The flooding continues to impact businesses and attractions on the North Shore.
The Chicago Botanic Garden plans to re-open Saturday for the first time since the rains hit, and a Highland Park car dealership is being forced to trash scores of brand new cars worth millions of dollars.
"I think there's about 80 new cars, about 50 used cars, 20 customer cars, some lease returns. I think there were ten of our loaners. Probably four or five million dollars,” said Marty Price, co-owner of Highland Park Ford Lincoln.
If the water was as high as the floorboard the dealership says it's likely it got into the engine.
On Friday, insurance adjustors from Ford took inventory of the damage. The cars will either be cubed or given to community colleges and technical schools for training - the automotive equivalent of cadaver bodies.
"It was devastating. It really was. I never saw anything like it in my entire life,” Price said. "The new cars, they get scrapped. We would never even think of selling a flood car. What happens is later on the turn signals don't work, the lights. Because it rusts where all the connectors are."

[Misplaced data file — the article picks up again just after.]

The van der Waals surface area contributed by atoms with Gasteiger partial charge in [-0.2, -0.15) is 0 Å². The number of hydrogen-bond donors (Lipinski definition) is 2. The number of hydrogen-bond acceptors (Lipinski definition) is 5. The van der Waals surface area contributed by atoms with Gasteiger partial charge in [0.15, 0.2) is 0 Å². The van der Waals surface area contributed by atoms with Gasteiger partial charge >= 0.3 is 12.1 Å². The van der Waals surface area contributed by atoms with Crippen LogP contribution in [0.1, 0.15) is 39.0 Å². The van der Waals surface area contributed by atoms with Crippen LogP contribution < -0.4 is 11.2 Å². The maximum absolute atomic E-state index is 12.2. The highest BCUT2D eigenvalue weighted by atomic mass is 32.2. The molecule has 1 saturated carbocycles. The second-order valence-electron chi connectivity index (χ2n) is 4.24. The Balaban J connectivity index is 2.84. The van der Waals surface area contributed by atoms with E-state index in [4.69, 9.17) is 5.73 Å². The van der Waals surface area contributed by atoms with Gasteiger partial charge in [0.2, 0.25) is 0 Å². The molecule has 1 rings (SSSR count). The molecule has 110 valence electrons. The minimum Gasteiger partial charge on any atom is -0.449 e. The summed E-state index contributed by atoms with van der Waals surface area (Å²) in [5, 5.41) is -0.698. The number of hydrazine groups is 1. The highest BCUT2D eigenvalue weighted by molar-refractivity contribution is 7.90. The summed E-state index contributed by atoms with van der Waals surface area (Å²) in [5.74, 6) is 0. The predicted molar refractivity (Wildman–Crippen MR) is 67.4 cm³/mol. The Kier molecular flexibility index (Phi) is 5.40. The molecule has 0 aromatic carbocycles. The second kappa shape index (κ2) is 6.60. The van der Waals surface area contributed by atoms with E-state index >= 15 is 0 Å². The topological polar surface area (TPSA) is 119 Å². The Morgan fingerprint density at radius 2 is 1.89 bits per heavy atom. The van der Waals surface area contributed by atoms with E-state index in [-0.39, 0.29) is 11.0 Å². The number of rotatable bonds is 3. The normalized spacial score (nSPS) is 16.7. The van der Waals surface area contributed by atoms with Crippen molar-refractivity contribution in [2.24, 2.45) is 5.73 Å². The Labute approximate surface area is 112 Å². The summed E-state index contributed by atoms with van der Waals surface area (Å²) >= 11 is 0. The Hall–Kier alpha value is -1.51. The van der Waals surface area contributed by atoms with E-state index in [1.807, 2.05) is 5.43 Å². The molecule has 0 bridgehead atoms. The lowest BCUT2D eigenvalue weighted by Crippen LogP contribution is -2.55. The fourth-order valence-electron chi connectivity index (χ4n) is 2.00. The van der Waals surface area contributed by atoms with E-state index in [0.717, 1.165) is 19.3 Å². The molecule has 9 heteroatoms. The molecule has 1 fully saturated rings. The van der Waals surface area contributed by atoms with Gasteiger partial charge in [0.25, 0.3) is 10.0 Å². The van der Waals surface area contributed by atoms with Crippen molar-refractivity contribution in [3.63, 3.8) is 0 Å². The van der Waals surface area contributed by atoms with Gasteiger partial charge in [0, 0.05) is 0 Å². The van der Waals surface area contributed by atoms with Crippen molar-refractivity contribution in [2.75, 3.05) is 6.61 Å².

Just down the road in Highland Park, the popular Chicago Botanic Garden remains closed as well.
An estimated 100-million gallons of rainwater poured into the garden, raising the level of the ponds by more than five feet. That means many of the gardens two and a half million plants and trees are now underwater, but you needn't worry.
"A half million of those are along shorelines here that are completely underwater. And those native plants were specifically chosen for being able to withstand being underwater for about a week,” said Bob Kirchner of the Garden.
The Botanic Garden, which sees as many as ten thousand visitors a day, will re-open Saturday, but only for limited hours between noon and five.
Engineers will be pumping about eight inches of water per day out of the ponds and into the Skokie River, which means the garden should be back to normal in about a week.